I want to store a floating point value for an unordered pair of an integers. I am unable to find any kind of easy to understand tutorials for this. E.g for the unordered pair `{i,j}`

I want to store a floating point value `f`

. How do I insert, store and retrieve values like this?

Simple way to handle unordered int pairs is using `std::minmax(i,j)`

to generate `std::pair<int,int>`

. This way you can implement your storage like this:

```
std::map<std::pair<int,int>,float> storage;
storage[std::minmax(i,j)] = 0.f;
storage[std::minmax(j,i)] = 1.f; //rewrites storage[(i,j)]
```

Admittedly proper hashing would give you some extra performance, but there is little harm in postponing this kind of optimization.

Here's some indicative code:

```
#include <iostream>
#include <unordered_map>
#include <utility>
struct Hasher
{
int operator()(const std::pair<int, int>& p) const
{
return p.first ^ (p.second << 7) ^ (p.second >> 3);
}
};
int main()
{
std::unordered_map<std::pair<int,int>, float, Hasher> m =
{ { {1,3}, 2.3 },
{ {2,3}, 4.234 },
{ {3,5}, -2 },
};
// do a lookup
std::cout << m[std::make_pair(2,3)] << '\n';
// add more data
m[std::make_pair(65,73)] = 1.23;
// output everything (unordered)
for (auto& x : m)
std::cout << x.first.first << ',' << x.first.second
<< ' ' << x.second << '\n';
}
```

Note that it relies on the convention that you store the unordered pairs with the lower number first (if they're not equal). You might find it convenient to write a support function that takes a pair and returns it in that order, so you can use that function when inserting new values in the map and when using a pair as a key for trying to find a value in the map.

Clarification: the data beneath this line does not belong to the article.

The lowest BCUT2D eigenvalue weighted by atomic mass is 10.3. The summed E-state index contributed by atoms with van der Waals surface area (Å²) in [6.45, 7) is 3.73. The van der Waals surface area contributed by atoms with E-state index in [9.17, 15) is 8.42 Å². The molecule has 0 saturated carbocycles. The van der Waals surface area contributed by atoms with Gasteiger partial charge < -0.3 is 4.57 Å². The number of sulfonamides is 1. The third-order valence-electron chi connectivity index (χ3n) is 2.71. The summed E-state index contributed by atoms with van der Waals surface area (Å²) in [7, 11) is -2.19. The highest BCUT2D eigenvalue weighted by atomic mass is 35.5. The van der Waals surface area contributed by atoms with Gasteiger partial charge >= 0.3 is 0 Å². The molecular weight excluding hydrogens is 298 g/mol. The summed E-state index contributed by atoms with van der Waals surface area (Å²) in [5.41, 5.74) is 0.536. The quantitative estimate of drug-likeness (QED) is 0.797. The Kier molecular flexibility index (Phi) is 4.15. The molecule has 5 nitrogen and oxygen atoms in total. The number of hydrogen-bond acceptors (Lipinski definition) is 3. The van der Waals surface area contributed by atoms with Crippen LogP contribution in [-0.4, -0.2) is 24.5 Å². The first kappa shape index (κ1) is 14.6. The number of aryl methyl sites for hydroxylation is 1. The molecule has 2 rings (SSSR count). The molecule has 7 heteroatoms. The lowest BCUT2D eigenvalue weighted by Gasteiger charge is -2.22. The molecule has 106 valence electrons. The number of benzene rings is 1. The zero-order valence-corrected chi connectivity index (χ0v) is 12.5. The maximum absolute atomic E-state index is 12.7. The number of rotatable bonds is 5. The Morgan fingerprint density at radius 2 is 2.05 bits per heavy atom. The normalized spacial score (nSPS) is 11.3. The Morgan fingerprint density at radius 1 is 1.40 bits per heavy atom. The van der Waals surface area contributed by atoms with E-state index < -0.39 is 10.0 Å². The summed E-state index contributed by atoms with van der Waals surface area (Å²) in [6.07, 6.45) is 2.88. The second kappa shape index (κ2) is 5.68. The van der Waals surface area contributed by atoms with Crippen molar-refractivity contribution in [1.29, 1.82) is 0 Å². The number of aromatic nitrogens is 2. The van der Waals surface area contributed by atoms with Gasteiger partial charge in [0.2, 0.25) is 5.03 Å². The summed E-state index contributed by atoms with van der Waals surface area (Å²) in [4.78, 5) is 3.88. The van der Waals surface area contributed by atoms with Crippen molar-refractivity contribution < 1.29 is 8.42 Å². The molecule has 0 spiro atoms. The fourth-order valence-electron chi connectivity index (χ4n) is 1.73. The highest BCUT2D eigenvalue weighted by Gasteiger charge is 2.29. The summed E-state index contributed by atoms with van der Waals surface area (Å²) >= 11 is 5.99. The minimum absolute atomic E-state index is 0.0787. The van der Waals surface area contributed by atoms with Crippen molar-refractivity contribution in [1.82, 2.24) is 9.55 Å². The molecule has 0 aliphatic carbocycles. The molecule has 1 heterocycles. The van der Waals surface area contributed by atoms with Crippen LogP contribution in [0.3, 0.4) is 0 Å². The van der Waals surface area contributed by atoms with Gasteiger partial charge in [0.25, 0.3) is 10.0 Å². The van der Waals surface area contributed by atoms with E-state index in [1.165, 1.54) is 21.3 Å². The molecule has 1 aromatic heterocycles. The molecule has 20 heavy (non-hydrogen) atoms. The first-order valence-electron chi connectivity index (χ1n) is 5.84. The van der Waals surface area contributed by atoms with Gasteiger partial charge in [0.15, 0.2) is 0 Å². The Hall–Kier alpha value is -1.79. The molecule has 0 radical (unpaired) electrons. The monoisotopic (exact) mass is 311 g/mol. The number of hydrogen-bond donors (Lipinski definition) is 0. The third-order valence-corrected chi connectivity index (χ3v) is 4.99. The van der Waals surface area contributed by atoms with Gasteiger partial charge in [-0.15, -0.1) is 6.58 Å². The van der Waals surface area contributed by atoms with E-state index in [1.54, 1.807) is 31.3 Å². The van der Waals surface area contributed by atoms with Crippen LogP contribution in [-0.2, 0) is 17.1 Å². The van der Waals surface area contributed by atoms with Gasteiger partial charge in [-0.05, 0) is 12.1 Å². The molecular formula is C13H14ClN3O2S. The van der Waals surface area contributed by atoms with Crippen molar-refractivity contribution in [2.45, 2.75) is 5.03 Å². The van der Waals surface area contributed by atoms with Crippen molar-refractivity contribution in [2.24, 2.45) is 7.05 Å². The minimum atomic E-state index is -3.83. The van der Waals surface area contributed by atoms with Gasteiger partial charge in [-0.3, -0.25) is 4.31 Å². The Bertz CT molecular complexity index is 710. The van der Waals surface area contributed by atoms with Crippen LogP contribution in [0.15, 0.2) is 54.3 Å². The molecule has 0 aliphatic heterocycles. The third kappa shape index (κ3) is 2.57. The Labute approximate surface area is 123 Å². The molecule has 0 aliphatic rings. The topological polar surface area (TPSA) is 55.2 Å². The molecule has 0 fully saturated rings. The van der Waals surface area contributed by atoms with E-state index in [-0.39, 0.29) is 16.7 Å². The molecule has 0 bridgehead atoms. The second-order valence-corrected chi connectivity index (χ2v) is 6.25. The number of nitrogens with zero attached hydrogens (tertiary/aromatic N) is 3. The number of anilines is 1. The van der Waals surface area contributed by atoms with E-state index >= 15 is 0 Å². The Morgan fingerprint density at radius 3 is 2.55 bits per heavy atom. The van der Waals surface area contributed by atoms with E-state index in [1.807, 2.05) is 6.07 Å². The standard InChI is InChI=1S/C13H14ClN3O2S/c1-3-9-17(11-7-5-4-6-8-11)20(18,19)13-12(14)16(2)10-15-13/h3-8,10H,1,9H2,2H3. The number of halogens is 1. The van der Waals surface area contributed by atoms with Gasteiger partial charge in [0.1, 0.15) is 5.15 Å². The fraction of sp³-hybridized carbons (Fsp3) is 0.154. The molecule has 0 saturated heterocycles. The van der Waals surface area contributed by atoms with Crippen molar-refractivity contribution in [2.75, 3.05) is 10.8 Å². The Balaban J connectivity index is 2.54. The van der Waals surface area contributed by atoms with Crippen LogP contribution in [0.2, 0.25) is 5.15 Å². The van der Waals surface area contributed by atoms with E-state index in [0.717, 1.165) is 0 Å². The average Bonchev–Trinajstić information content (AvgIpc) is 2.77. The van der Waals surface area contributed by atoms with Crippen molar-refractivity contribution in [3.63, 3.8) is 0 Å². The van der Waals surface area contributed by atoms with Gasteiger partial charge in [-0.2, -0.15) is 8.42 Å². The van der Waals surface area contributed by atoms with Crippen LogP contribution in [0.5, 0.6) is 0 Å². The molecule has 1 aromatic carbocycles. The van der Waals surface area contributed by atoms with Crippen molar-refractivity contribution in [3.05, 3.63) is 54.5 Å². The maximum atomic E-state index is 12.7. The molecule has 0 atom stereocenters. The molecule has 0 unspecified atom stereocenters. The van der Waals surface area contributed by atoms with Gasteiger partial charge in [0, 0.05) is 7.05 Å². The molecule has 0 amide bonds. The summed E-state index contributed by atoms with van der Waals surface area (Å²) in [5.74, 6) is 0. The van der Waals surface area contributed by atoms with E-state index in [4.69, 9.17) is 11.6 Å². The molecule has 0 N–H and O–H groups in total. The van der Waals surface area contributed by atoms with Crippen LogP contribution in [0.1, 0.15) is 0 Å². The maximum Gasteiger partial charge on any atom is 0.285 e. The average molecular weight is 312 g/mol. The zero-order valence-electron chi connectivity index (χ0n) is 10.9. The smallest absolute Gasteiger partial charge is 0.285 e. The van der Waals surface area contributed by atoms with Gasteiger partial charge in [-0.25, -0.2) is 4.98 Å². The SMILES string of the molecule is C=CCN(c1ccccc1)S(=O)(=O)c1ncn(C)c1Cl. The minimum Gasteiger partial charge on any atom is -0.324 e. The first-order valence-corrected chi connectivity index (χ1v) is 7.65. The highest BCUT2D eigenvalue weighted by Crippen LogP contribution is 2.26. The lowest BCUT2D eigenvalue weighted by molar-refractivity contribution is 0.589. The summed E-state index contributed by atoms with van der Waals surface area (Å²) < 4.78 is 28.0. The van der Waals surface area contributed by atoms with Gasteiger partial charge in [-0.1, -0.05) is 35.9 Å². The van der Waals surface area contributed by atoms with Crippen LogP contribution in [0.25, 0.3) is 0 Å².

Output:

```
4.234
3,5 -2
1,3 2.3
65,73 1.23
2,3 4.234
```

See it on ideone.com. If you want to make a better hash function, just hunt down an implementation of `hash_combine`

(or use boost's) - plenty of questions here on SO explaining how to do that for `std::pair<>`

s.

You implement a type UPair with your requirements and overload `::std::hash`

(which is the rare occasion that you are allowed to implement something in `std`

).

```
#include <utility>
#include <unordered_map>
template <typename T>
class UPair {
private:
::std::pair<T,T> p;
public:
UPair(T a, T b) : p(::std::min(a,b),::std::max(a,b)) {
}
UPair(::std::pair<T,T> pair) : p(::std::min(pair.first,pair.second),::std::max(pair.first,pair.second)) {
}
friend bool operator==(UPair const& a, UPair const& b) {
return a.p == b.p;
}
operator ::std::pair<T,T>() const {
return p;
}
};
namespace std {
template <typename T>
struct hash<UPair<T>> {
::std::size_t operator()(UPair<T> const& up) const {
return ::std::hash<::std::size_t>()(
::std::hash<T>()(::std::pair<T,T>(up).first)
) ^
::std::hash<T>()(::std::pair<T,T>(up).second);
// the double hash is there to avoid the likely scenario of having the same value in .first and .second, resulinting in always 0
// that would be a problem for the unordered_map's performance
}
};
}
int main() {
::std::unordered_map<UPair<int>,float> um;
um[UPair<int>(3,7)] = 3.14;
um[UPair<int>(8,7)] = 2.71;
return 10*um[::std::make_pair(7,3)]; // correctly returns 31
}
```

`std::hash`

for the type you want to use as the key, and you also need to define`operator==`

on it. And that's it.`std::map<std::pair<int,int>, float>`

should work without specialization.`std::map<std::pair<int,int>, float>`

, user would have to define his own hash function3more comments